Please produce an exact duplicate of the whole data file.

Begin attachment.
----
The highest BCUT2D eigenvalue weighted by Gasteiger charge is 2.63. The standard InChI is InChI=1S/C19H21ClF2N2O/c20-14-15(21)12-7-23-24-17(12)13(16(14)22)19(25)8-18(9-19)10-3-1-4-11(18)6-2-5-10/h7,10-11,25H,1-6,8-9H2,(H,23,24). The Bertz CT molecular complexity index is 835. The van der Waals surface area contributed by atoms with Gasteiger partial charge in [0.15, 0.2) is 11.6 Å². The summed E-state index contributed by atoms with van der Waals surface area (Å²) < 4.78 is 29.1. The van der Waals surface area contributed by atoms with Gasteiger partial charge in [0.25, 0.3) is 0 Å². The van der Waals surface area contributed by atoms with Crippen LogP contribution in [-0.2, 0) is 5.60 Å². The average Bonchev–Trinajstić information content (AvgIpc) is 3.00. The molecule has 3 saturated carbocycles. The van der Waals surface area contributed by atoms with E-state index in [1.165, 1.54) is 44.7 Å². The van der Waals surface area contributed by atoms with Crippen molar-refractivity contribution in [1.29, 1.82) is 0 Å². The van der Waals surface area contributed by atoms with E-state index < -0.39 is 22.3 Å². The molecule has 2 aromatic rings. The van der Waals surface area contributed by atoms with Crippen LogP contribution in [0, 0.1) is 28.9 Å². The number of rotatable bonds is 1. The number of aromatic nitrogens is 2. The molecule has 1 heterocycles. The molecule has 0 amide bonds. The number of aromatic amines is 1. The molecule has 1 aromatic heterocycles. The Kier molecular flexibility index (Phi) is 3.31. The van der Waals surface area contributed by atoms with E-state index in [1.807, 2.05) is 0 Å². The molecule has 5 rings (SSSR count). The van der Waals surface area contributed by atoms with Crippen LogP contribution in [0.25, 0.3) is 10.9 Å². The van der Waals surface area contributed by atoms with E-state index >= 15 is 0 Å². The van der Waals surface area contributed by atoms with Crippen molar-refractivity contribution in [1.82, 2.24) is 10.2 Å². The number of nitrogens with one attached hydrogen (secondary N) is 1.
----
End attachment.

The highest BCUT2D eigenvalue weighted by Gasteiger charge is 2.63. The standard InChI is InChI=1S/C19H21ClF2N2O/c20-14-15(21)12-7-23-24-17(12)13(16(14)22)19(25)8-18(9-19)10-3-1-4-11(18)6-2-5-10/h7,10-11,25H,1-6,8-9H2,(H,23,24). The Bertz CT molecular complexity index is 835. The van der Waals surface area contributed by atoms with Gasteiger partial charge in [0.15, 0.2) is 11.6 Å². The summed E-state index contributed by atoms with van der Waals surface area (Å²) < 4.78 is 29.1. The van der Waals surface area contributed by atoms with Gasteiger partial charge in [0.25, 0.3) is 0 Å². The van der Waals surface area contributed by atoms with Crippen LogP contribution in [-0.2, 0) is 5.60 Å². The average Bonchev–Trinajstić information content (AvgIpc) is 3.00. The molecule has 3 saturated carbocycles. The van der Waals surface area contributed by atoms with E-state index in [1.165, 1.54) is 44.7 Å². The van der Waals surface area contributed by atoms with Crippen molar-refractivity contribution in [1.29, 1.82) is 0 Å². The van der Waals surface area contributed by atoms with E-state index < -0.39 is 22.3 Å². The molecule has 2 aromatic rings. The van der Waals surface area contributed by atoms with Crippen LogP contribution in [0, 0.1) is 28.9 Å². The number of rotatable bonds is 1. The number of aromatic nitrogens is 2. The molecule has 1 heterocycles. The molecule has 0 amide bonds. The number of aromatic amines is 1. The molecule has 1 aromatic heterocycles. The Kier molecular flexibility index (Phi) is 3.31. The van der Waals surface area contributed by atoms with E-state index in [1.807, 2.05) is 0 Å². The molecule has 5 rings (SSSR count). The van der Waals surface area contributed by atoms with Crippen LogP contribution in [0.25, 0.3) is 10.9 Å². The van der Waals surface area contributed by atoms with E-state index >= 15 is 0 Å². The van der Waals surface area contributed by atoms with Crippen molar-refractivity contribution in [1.82, 2.24) is 10.2 Å². The number of nitrogens with one attached hydrogen (secondary N) is 1.